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[ Crankshafts ]

* 1949 - 1964 * 1964 - 1990 * 1995 - Present

Cranks 1949 - 1964


All crankshafts of this period are forged.


Cranks 1964 - 1990


There are about seven types of cranks:

  1. Early series big block, short stroke, all forged. 400, 425's. They have an "L" or "check mark" shaped notch on the drive flange. One leg much longer than the other, one corner, one leg nearly 90' to the OD, other approaches at a gentle angle. Cast will have a thin part line, forged a very wide [1/4 to 1"] line with obvious grind marks where the flash was trimmed.

  2. Early series small block. Forged. 330's. Notch on back drive flange is "L" or "check mark" shaped like other forged cranks. One leg much longer than the other, one corner, one leg nearly 90' to the OD, other approaches at a gentle angle. Again, cast will have a thin part line, forged a very wide [1/4 to 1"] line with obvious grind marks where the flash was trimmed. This could also be the nodular (not forged) 350 crank (see next item).

  3. Nodular 350 crank. Notch on back drive flange is "L" or "check mark" shaped like other forged cranks. One leg much longer than the other, one corner, one leg nearly 90' to the OD, other approaches at a gentle angle. Check the casting parting line: wide means forged, narrow means cast. While not forged, this is a very good cast crank.

  4. Late series small block. Maybe nodular, most cast, non forged. 260, 307, 350, and 403's. Notch on back drive flange is a tall "C" or flat "U" shape. Later [sb] cranks, which are even lamer, use an even deeper C-notch, almost as deep as it is wide. Some have the "L" or "check mark" shaped notch, but they are not forged. Check the casting parting line: wide means forged, narrow means cast.

  5. Late [1968 and up] big blocks: 400, and 455's. Forged. Mystery crank - reputed to have been used in '68 Toronado, but found in a 1968 low comp. 2bbl fullsize motor. ID number 400943. Notch on back drive flange is "L" or "check mark" shaped, like other forged cranks, but is really like a "J". The notch is just like the "L" notch except for the corner will be nicely rounded where one leg meets the other. Check the casting parting line: wide means forged, narrow means cast.

  6. Late bb's, 400, and 455's, cast, Nodular iron. Casting #397363 +/- the last digit. Has a big ol' N (or smaller CN) cast onto the side of the front weight. Best 455 crank you can get, unless you count the elusive 'forged' unit mentioned above. Apparently, they came in a lot of 1968 to 1969 400's, and 1968 to 1970 455's. Maybe later engines, too. External ID: back drive flange notch is a tall "C" or wide "U" shape, like every other cast crank, big or little block. 'Course, from the outside, it looks just like...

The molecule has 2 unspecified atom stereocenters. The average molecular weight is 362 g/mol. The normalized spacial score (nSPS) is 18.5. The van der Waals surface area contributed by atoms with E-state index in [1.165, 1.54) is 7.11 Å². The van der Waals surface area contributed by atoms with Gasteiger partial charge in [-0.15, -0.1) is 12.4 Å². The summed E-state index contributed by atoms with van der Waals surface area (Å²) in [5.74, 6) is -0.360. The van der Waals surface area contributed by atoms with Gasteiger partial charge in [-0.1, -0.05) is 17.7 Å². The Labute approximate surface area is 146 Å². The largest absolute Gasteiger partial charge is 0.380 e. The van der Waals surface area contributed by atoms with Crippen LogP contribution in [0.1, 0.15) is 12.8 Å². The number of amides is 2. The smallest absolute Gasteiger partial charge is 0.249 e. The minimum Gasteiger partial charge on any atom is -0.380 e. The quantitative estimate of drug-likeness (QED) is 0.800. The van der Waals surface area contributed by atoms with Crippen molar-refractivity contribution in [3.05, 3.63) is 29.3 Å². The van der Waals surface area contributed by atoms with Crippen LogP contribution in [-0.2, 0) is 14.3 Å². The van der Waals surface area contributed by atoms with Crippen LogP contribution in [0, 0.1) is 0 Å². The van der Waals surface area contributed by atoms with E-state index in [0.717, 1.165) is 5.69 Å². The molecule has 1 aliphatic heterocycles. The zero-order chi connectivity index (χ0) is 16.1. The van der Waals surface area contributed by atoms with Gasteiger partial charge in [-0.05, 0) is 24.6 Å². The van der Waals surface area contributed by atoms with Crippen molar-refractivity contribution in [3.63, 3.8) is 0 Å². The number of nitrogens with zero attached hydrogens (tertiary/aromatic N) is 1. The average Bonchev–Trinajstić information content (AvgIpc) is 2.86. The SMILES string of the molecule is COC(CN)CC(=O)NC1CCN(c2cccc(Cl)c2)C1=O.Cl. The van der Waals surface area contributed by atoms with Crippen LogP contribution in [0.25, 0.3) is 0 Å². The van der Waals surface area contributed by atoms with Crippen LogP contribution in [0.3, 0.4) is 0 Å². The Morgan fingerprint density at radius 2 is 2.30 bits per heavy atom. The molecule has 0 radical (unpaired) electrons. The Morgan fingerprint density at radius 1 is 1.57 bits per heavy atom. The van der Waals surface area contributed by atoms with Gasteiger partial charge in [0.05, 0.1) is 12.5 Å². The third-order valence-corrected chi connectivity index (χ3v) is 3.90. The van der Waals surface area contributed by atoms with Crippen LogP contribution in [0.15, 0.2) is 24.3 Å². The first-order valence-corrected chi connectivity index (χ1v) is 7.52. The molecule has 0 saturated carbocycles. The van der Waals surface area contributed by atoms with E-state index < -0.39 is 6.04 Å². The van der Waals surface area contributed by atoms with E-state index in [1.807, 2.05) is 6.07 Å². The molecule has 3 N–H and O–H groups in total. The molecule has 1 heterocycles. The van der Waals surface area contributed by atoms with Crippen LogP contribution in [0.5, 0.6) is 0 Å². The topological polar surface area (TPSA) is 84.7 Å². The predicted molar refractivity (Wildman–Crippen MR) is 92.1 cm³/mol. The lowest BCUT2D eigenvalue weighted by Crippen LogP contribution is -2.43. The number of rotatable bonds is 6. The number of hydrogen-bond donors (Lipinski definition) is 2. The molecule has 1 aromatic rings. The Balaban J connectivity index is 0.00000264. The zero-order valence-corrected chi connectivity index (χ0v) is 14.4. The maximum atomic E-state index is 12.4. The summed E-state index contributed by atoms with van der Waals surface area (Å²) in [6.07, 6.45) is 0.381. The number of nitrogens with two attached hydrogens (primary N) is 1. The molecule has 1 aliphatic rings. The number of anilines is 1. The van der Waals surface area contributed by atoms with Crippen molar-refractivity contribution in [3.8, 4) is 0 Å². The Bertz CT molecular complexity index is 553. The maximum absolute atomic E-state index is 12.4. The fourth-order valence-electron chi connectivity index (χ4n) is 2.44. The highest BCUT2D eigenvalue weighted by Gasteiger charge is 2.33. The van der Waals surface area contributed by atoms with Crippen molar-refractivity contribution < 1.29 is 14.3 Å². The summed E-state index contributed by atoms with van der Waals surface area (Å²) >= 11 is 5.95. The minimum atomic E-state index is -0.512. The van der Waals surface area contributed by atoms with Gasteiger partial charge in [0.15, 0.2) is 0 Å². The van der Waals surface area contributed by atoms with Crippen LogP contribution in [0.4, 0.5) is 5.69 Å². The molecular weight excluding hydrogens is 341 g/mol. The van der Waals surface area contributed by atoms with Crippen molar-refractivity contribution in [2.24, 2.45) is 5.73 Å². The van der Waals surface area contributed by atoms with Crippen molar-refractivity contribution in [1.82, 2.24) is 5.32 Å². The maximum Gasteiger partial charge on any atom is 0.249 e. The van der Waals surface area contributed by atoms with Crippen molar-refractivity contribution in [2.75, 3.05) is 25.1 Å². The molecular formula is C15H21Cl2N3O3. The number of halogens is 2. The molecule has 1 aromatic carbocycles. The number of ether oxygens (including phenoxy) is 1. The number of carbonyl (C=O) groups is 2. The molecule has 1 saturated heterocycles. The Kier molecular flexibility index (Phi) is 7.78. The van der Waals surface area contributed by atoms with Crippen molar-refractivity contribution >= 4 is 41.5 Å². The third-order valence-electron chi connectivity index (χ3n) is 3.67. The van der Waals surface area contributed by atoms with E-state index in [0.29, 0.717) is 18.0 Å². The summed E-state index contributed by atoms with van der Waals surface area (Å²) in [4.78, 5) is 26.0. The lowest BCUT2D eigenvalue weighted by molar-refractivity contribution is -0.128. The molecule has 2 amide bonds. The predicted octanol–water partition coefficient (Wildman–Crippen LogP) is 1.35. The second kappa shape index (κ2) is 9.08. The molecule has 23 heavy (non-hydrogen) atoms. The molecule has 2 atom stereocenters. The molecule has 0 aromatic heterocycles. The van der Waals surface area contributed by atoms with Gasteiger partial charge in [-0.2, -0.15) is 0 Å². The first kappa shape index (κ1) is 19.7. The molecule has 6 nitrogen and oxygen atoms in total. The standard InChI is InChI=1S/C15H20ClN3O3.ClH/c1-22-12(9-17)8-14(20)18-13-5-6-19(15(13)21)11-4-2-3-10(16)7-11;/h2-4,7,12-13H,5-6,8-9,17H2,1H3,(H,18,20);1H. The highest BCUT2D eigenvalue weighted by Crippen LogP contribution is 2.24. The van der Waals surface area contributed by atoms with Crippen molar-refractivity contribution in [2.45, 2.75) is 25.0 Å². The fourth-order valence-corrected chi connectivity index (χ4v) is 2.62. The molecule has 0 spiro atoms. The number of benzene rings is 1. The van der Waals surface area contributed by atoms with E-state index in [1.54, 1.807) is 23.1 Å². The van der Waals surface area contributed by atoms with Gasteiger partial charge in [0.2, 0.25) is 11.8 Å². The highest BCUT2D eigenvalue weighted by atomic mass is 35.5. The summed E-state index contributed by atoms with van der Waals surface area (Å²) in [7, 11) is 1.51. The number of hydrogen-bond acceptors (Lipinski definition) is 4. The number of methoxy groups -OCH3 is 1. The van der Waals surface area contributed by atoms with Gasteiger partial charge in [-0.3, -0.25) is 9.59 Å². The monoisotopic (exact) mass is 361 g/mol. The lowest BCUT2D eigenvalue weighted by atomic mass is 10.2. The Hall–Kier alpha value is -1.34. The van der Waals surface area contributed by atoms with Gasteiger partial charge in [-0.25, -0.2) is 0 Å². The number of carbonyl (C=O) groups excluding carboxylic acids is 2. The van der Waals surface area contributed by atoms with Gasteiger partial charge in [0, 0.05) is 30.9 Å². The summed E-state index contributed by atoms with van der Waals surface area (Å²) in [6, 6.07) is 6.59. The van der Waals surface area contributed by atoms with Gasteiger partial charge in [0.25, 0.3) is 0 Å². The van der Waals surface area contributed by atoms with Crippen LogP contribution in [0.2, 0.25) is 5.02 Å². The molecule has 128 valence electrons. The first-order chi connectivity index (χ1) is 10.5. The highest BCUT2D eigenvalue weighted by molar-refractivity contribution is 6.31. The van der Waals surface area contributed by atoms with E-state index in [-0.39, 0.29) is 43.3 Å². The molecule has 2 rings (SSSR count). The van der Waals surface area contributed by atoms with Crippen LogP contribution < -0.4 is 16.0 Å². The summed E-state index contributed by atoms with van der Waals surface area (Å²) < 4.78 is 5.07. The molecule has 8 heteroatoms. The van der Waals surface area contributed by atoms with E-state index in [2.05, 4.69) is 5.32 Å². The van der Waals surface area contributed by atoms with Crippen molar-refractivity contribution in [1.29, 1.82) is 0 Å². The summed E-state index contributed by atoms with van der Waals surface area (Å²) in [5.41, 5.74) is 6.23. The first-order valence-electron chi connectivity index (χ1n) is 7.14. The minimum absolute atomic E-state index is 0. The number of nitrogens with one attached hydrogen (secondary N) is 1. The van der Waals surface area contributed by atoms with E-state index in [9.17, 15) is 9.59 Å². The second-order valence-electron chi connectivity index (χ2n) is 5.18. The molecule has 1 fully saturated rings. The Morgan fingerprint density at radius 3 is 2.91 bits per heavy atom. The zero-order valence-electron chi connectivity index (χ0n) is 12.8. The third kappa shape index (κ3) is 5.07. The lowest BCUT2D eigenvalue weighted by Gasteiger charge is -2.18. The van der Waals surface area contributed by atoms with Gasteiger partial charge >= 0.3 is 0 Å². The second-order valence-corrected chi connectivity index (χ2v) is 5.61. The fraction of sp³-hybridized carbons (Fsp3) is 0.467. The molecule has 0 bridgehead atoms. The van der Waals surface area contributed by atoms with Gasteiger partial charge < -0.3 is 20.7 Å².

7. Late bb's, 455's, cast, plain iron. Same casting #397363, +/-. It has NO 'N' on the front weight, yet has the same casting #, go figure. Same tall "C" or wide "U" shaped notch cast into the back drive flange. Weaker than the Nodular crank, or so they say.

The bad new is there's no way to tell a Nodular crank from a plain Jane with the oil pan on. You have to wait and look for the big 'ole N. The good news is- A forged crank is easily id'd by the L-shaped notch in the OD of the drive flange.

With the pan off or the crank out, there are two ways to tell a forged crank:

  1. Parting line. Wide = forged. Thin = cast. If there, guarantees a forged crank.
  2. Notch in rear flywheel mounting flange. L-shaped = forged. U-shaped = cast. Caution: some 1968-69 cast small block cranks had this notch. Check parting line for sure.
[ Thanks to Chris Witt, Bob Barry for this information ]
Number   CID   Year(s)     Notes
230376   SB
390275   403   '77 - '79   Balance hole in the 1st throw, nice 1/8" or so
                           groove cut into the circumference groove on the #1
                           counterweight. Most drilled for manual trans use.
393654   350   '74         Plain iron. No 'N' on front weight. Balance hole in
                           1st throw. "C" notch ¼" deep,
                           1" wide.
397363   455   '68 - '70   Nodular iron. 'N' on front weight.
397363   455   '72 - '76   Plain iron. No 'N' on front weight.
398261   SB
400943   455   '68         Forged Steel. In fullsize, w/2bbl, w/tow package.
418882   SB
556607   350   '77         Plain iron. No 'N' on front weight. No balance hole.
                           "C" notch 5/8" deep, 1" wide.
556607   307   '85         This might be the wrong. '77 350 is positive.

One handy way to divide Olds V-8's is EARLY [pre 1968] vs. LATE [1968 and up]. One of the most notable differences in the two groups is in crankshafts. Early engines all had forged steel crankshafts, whereas late engines [almost] all had cast iron crankshafts. Furthermore, the bolt pattern on the rear face, where the flywheel or flexplate attaches, is different. The early pattern has one hole offset CCW about 5 degrees from a perfect hex pattern, whereas the late pattern has that hole, and a second hole as well, offset in the other direction about the same amount. Thus, the two are not interchangeable. Early cranks [330, E-400, 425] require an early pattern flexplate, and all other engines use the late pattern.